Things are being said up in north Georgia that can’t be unsaid.
On Sunday, a group of GOP insurgents gathered at Oscar Poole’s barbecue emporium in Ellijay and fired themselves up with some standard and non-so-standard rhetoric.
An audio recording of the entire event made its way to us – that’s the way of things these days – and toward the end, Phil Neff, the former Whitfield County GOP chairman took the mike.
After attesting to the character of Pennington, the former mayor of Dalton, Neff went after the sitting governor, pointing to his Democratic past:
“He’s just a turncoat, in a way. He has no principles. I’m not saying nothing bad about him – I do say this. Nathan Deal is in it for himself. He’s not in it for the people.”
Harsh, but not earthshaking. Then Neff adjusted his sights on the House District 7 primary:
“Ralston – I’ve known David Ralston – I knew his dad in the Georgia Republican party. He was a snake from the word go. David is the same way.”
Possibly the rules are different north of Canton, but in the rest of Georgia, calling out dead fathers is considered bad form. Willard Ralston, the longtime (elected) clerk of court in Gilmer County, died four years ago at age 81.
Neff had been chairman of the Pennington campaign, but a spokeswoman informed us this morning that Neff left that post in February. “We did not invite him to speak on our behalf [at the Sunday event], and we can’t speak for him,” said press secretary Megan Matteucci.
We called Joe McCutchen, who MC’d the event. McCutchen said he was distracted and didn’t hear Neff’s remarks. “I don’t know what happened between Phil and Willard Ralston, but I had a good relationship with Willard Ralston – I thought he was a fine man. David’s always been nice to me,” McCutchen said.
As for Oscar Poole, the barbecue man -- he appears to allude to the situation on his Facebook page:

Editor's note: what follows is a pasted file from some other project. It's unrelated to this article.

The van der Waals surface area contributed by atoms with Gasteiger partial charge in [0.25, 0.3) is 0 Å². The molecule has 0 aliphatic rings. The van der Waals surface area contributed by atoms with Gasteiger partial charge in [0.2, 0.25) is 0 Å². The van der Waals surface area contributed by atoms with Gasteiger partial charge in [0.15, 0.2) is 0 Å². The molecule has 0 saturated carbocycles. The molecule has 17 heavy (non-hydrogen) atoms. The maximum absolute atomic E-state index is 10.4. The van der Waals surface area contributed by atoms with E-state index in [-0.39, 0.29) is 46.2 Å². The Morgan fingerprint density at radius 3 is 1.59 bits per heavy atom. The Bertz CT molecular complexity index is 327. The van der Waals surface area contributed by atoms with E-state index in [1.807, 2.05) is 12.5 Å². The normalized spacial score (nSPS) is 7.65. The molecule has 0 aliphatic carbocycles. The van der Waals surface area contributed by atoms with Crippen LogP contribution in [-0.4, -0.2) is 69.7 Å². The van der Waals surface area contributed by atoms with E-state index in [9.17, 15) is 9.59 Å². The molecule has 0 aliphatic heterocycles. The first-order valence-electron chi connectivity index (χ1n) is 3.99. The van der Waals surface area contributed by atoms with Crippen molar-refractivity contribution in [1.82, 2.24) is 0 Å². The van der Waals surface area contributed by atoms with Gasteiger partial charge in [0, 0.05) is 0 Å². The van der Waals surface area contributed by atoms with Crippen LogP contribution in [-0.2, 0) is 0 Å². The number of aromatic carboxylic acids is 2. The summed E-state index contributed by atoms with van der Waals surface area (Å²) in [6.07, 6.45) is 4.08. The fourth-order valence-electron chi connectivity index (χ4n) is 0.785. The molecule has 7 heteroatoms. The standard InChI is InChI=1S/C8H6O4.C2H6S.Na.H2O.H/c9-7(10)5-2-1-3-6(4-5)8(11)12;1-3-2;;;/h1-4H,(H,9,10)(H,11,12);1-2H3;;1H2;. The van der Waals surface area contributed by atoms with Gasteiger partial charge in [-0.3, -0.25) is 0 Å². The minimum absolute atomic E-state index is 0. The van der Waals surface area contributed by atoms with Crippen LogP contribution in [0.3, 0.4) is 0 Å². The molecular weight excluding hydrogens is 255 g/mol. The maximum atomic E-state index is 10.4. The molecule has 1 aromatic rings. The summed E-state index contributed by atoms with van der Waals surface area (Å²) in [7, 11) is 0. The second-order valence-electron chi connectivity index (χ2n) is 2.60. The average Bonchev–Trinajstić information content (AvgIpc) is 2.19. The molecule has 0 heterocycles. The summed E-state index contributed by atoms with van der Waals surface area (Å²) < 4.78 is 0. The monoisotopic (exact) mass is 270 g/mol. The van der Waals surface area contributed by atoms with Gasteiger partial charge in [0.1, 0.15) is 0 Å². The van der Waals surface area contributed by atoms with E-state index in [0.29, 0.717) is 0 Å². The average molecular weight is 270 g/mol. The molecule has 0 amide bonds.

“I am distraught over tactics used by "outside influences" coming into the area to campaign against any candidate. These tactics are repugnant to me. I hereby disavow and disassociate from these divisive tactics. They run contrary to who I Am. I have not, am not, cannot, and, will not have any part of these tactics.”
The headlines out of North Carolina this morning are toasting the almighty Republican establishment, after Thom Tillis prevailed in the GOP Senate primary by clearing the 40 percent runoff barrier.
The New York Times' Jonathan Martin puts things in context:
While Mr. Tillis is no moderate — he pushed through a conservative agenda in the Legislature — the North Carolina results represent a win for such Republican groups as the U.S. Chamber of Commerce and the Karl Rove-backed American Crossroads, both of which aired TV ads in the state in an effort to ensure Mr. Tillis did not have to face a potentially draining mid-July runoff. The groups, along with the Senate Republican leadership, were also concerned a runoff would give an opening to [Greg] Brannon, who they feared could not beat [Democratic Sen. Kay] Hagan.
In the final days of the primary, the race became something of a proxy war between high-profile Republicans. Jeb Bush, the former governor of Florida, and Mitt Romney, the party’s 2012 presidential candidate, both offered late endorsements of Mr. Tillis, while Senator Rand Paul of Kentucky appeared Monday at a rally in Charlotte, N.C., for Mr. Brannon.
But it was Mr. Paul’s only trip to the state on behalf of Mr. Brannon. In addition to dividing the anti-establishment vote with Mr. Harris, Mr. Brannon was not able to win support from well-funded conservative groups, like the Club for Growth, that insurgent candidates often rely upon to defeat mainstream Republicans.
A Chamber-backed candidate won elsewhere in N.C. and House Speaker John Boehner blew away a primary challenger in Ohio.